Phytoremediation with cannabis. Why is it a great idea?

12 November 2019


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Autor: Emilia Obluska

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Cannabis, alongside bamboo, is considered plant of the future. Growing it isn’t very demanding, and every part of the plant can be industrially used. From the production of supplements and food, through fabrics, filters, paper and building materials, to the promising alternative to lithium-ion batteries. As it turns out, the cultivation of industrial hemp itself can also be beneficial for the environment. It’s able to absorb chemical substances from the soil, including the radioactive ones and some heavy metals. This in turn allows previously infected areas to be restored for safe agricultural use. Why is cannabis phytoremediation a great idea?

Land phytoremediation and cannabis

The process of restoring contaminated lands to utility is called remediation. The use of microorganisms, fungi and plants is nothing new. Some organisms, such as common sea thrift (Armeria maritima), perfectly cope with high concentrations of heavy metals in the soil and easily “pull” them out of the ground [1]. One of the plants better suited for tolerating heavy metals is Cannabis sativa, commonly known as industrial hemp. Its potential usefulness in phytoremediation (remediation using plants, e.g. metallophilic plants) is attributed to the genome of this unique plant [2]. Research shows that it allows the plant to be not only resistant to the harmful effects of high concentrations of such metals as copper, cadmium or nickel, but also to accumulate them in leaves with high efficiency.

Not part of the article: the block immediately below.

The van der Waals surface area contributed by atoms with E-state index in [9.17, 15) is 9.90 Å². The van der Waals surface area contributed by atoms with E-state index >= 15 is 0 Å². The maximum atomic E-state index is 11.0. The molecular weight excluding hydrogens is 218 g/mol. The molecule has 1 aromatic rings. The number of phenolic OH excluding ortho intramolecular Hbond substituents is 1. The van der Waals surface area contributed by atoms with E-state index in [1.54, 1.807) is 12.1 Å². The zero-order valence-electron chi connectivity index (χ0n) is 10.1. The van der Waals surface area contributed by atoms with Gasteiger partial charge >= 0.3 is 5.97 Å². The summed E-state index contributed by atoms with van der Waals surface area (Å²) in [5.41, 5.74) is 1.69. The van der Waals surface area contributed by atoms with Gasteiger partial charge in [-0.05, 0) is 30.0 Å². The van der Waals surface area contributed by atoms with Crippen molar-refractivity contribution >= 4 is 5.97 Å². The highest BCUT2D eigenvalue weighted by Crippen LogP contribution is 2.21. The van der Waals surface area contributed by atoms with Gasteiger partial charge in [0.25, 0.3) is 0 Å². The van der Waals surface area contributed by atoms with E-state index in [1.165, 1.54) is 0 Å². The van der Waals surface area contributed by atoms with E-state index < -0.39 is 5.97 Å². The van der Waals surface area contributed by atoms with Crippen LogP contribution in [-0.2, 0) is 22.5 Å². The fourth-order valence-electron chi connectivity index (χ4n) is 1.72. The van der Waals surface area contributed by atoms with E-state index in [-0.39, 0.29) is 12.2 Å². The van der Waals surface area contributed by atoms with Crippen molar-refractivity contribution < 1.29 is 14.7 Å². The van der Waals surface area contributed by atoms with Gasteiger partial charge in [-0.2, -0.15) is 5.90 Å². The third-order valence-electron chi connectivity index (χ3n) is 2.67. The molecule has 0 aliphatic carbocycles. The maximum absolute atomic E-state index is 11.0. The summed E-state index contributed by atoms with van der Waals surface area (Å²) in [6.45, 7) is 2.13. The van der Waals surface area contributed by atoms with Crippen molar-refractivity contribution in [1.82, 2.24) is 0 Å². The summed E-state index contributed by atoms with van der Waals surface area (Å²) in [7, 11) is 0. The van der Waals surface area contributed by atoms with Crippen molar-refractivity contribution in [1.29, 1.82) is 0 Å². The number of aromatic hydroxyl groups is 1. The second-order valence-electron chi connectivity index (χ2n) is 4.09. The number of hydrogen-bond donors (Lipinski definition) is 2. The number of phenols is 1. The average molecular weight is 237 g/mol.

Of course, soil contaminated with chemicals can be cleaned without plants. Chemical or physical methods, however, are quite complicated and very expensive. Not to mention, of course, that they often require strong interference with deeper soil layers.

Where is phytoremediation useful?

With increasing anthropogenic soil contamination, phytoremediation can be beneficial for both us, humans, and the wild fauna and flora. Easy-to-grow hemp is perfect for cleaning soils saturated with chemicals due to intensive use of pesticides and phosphorus fertilizers with. These, in many cases, lead to the accumulation of high concentrations of toxic cadmium [3]. This element is also a byproduct of internal combustion engines and (together with other metals) frequent industrial waste. Hemp will therefore prove itself wherever the environment is exposed to this type of pollution.

In addition, cannabis, which in many places is considered simply a rapidly growing weed, can help fighting contamination after nuclear disasters. Such use was helpful, for example, in Ukraine after the Chernobyl reactor crash. Hemp has been successfully contributing to the remediation of local soils from radioactive elements for over 20 years now.

Why hemp?

Both in Chernobyl and many other contaminated places in the world, other phytoremedians are used alongside cannabis. Why should hemp have the advantage? Three important cannabis characteristics determine this: